PH: It’s difficult to get clients to buy in to the Sprint Release cycle, but once they do, the benefits are soon apparent. We then have an onus to stick to deadlines and adjust project deliverables accordingly, although it would be easy to fall back on the Scrum “can’t give a finish date yet” mentality.


Do you find it easier than before?

DM, SQ, PH: Yes.

EL: Much easier. You discuss what got in the way and what we can be improved in the project from the client’s perspective.

SD: Yes, the process has been refined over time and we’ve slowly introduced more aspects of Scrum as we’ve gotten better at it.

ML: It’s much easier. But more importantly, it is a far more enjoyable and effective way of working.


What’s the impact on productivity?

DM: It’s definitely improved overall.

ML: And continues to do so.

PH: When we focus on clearly defined Stories and definition of Done, productivity increases hugely. The reverse is true for when we are too vague with Stories, or when we make them too granular and they become Chores.

SQ: The team’s productivity has increased a lot. Scrum stops you from multi-tasking, which I found was slowing me down.

SD: Yes, also websites are turning around much quicker than before, and clients are much happier.

What have you noticed in terms of improvements?

EL: There’s more clarity, it’s more organised and there are more realistic time goals and targets to achieve. I also like the retrospective sessions to see if there were any blockages.

DM: It’s much better in terms of cross-skilling and communication.

PH: There’s a better visibility of project health and where a project is at, at a given moment.  Knowledge across all projects has increased.

ML: There are much better levels of engagement and understanding of the project across the business, meaning that if one of the team is struggling, for whatever reason, others can easily step in and assist.

SD: Everyone knows if there is a red area approaching and all are on hand to tackle it.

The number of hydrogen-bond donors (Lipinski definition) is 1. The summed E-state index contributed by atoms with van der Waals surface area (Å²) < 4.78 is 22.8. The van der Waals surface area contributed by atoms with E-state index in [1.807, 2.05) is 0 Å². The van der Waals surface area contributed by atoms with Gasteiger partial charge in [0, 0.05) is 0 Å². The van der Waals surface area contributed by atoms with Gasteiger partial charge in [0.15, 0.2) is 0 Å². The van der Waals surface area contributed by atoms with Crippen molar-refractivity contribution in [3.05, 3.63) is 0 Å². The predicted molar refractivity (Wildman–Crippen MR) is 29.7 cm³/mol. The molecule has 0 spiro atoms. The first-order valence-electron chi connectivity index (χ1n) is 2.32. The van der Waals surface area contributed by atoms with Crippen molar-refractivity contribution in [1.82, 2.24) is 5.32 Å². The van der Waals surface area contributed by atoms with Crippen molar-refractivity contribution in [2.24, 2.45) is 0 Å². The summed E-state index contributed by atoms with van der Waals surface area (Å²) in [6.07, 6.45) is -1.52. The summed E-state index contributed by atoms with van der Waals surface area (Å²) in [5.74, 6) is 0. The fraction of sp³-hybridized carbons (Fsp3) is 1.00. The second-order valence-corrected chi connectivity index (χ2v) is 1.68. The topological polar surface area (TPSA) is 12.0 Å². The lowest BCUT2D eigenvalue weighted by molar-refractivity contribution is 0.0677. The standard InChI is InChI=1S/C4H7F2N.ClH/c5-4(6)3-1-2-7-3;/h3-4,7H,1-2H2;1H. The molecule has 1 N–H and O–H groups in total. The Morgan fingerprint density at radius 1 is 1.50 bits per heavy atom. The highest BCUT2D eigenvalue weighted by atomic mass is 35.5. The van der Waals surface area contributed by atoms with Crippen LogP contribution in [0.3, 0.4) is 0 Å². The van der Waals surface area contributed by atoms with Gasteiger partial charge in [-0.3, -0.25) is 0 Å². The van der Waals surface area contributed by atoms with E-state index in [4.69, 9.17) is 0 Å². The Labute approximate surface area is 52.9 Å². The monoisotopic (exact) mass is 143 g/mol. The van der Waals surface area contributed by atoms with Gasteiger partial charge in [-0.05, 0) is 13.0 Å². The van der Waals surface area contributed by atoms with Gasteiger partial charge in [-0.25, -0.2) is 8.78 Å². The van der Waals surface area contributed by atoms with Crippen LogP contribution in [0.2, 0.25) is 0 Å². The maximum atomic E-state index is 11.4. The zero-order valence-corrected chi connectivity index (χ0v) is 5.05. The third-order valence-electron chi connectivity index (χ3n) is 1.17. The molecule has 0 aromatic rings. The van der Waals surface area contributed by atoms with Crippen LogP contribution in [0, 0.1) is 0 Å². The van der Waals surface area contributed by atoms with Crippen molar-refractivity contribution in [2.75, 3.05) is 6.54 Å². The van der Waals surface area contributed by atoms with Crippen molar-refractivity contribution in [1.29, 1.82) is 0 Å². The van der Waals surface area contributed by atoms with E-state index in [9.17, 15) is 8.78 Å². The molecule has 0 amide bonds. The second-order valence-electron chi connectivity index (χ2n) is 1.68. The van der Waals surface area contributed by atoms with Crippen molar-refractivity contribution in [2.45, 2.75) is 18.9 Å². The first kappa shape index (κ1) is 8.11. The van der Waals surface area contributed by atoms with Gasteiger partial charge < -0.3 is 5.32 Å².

SQ: It’s easier to work on a week-long Sprint and know what you’re doing that whole week compared to planning work day-to-day. Time estimations are more accurate and clients are more receptive to the idea of Release cycles.


So, the clients have noticed the change?

PH: We have a number of clients that are now advocates of Scrum and the Sprint Release cycle since we’ve implemented and educated them on the process.

SQ: They like the fact they know at the start of the week what the sprint plan is via Trello and they can see cards moving into completion.

SD: Yeah, the clients do seem happier.

ML: Ultimately the client wants the best possible outcome for their investment, and if Scrum helps to deliver this, then all the better. Some clients are very engaged in the process and really embrace it; this can be really inspiring for everyone.

Do you have any final words of wisdom?

ML: Personally, I am a huge advocate of Scrum. It is aligned perfectly with the purpose of Blue Wren, to Create Positive Change, and our core values: Progress, Heart, Humility and Together. Scrum will continue to play a fundamental role throughout the life of our business.

SD: The team’s input is vital; everyone’s opinion counts. If you keep the team happy, and don’t overload them – they all work at different speeds and levels – the projects stay healthy.

SQ: Everyone should live and breathe Scrum. It’s the best thing in the world.


So, while Scrum may have seemed like an uphill struggle at the initial implementation phase, now it is firmly what we strive for and is the backbone of both internal and external processes.

The improvements to communication, collaboration, transparency and productivity are obvious, and it’s a benefit that is felt by not only Blue Wren, but our valued clients.

If you would like to take Michael up on his offer, and discuss with him personally about how Scrum can help your company, don’t hesitate to get in touch. It’s never too late to strive for continuous improvement and to help your business realise its potential.